||This article may require cleanup to meet Wikipedia's quality standards. (January 2010)|
|Setup time||variable, usually low|
|Playing time||variable, from minutes to years|
|Skill(s) required||imagination, logic, politics, lawyering, variable|
All aspects of Nomic are variable. The players can vote to change the rules to whatever sort of game they want to play.
Nomic is a game created in 1982 by philosopher Peter Suber in which the rules of the game include mechanisms for the players to change those rules, usually beginning through a system of democratic voting.
Nomic is a game in which changing the rules is a move. In that respect it differs from almost every other game. The primary activity of Nomic is proposing changes in the rules, debating the wisdom of changing them in that way, voting on the changes, deciding what can and cannot be done afterwards, and doing it. Even this core of the game, of course, can be changed.—Peter Suber, The Paradox of Self-Amendment
Nomic actually refers to a large number of games based on the initial ruleset laid out by Peter Suber in his book The Paradox of Self-Amendment. (The ruleset was actually first published in Douglas Hofstadter's column Metamagical Themas in Scientific American in June 1982. The column discussed Suber's then-upcoming book, which was published some years later.) The game is in some ways modeled on modern government systems. It demonstrates that in any system where rule-changes are possible, a situation may arise in which the resulting laws are contradictory or insufficient to determine what is in fact legal. Because the game models (and exposes conceptual questions about) a legal system and the problems of legal interpretation, it is named after νόμος (nomos), Greek for "law".
While the victory condition in Suber's initial ruleset is the accumulation of 100 points by the roll of a die, he once said that "this rule is deliberately boring so that players will quickly amend it to please themselves." Players can change the rules to such a degree that points can become irrelevant in favor of a true currency, or make victory an unimportant concern. Any rule in the game, including the rules specifying the criteria for winning and even the rule that rules must be obeyed, can be changed. Any loophole in the ruleset, however, may allow the first player to discover it the chance to pull a "scam" and modify the rules to win the game. Complicating this process is the fact that Suber's initial ruleset allows for the appointment of judges to preside over issues of rule interpretation.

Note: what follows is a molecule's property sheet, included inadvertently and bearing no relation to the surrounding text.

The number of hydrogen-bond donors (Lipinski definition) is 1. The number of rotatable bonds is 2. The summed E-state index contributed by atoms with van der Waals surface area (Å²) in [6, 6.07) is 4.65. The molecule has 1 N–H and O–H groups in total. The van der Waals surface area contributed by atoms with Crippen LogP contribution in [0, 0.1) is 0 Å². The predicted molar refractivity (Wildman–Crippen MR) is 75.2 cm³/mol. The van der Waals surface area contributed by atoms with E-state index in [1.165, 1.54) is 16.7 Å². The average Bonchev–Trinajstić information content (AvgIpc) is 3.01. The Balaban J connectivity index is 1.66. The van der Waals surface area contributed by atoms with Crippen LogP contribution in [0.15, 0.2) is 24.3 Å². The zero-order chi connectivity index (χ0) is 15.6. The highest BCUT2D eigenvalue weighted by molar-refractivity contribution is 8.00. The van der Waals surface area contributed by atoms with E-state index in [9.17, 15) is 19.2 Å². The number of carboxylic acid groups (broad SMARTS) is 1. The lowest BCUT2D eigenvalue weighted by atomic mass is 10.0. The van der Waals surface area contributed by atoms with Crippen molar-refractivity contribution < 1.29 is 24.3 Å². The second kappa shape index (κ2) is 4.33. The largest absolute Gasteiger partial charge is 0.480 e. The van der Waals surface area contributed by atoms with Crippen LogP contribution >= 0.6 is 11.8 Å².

The game can be played face-to-face with as many written notes as are required, or through any of a number of Internet media (usually an archived mailing list or internet forum).
Initially, gameplay occurs in clockwise order, with each player taking a turn. In that turn, they propose a change in rules that all the other players vote on, and then roll a die to determine the number of points they add to their score. If this rule change is passed, it comes into effect at the end of their round. Any rule can be changed with varying degrees of difficulty, including the core rules of the game itself. As such, the gameplay may quickly change.
Under Suber's initial ruleset, rules are divided into two types: mutable and immutable. The main difference between these is that immutable rules must be changed into mutable rules (called transmuting) before they can be modified or removed. Immutable rules also take precedence over mutable ones. A rule change may be:
- the addition of a new mutable rule
- an amendment to a mutable rule
- the repeal of a mutable rule
- the transmutation of a rule from mutable to immutable
- or the transmutation of a rule from immutable to mutable
Alternative starting rulesets exist for Internet and mail games, wherein gameplay occurs in alphabetical order by surname, and points added to the score are based on the success of a proposed rule change rather than random dice rolls.
Not only can every aspect of the rules be altered in some way over the course of a game of Nomic, but myriad variants also exist: some that have themes, begin with a single rule, or begin with a dictator instead of a democratic process to validate rules. Others combine Nomic with an existing game (such as Monopoly, chess, or in one humorously paradoxical attempt, Mornington Crescent). There is even a version in which the players are games of Nomic themselves. Even more unusual variants include a ruleset in which the rules are hidden from players' view, and a game which, instead of allowing voting on rules, splits into two sub-games, one with the rule, and one without it.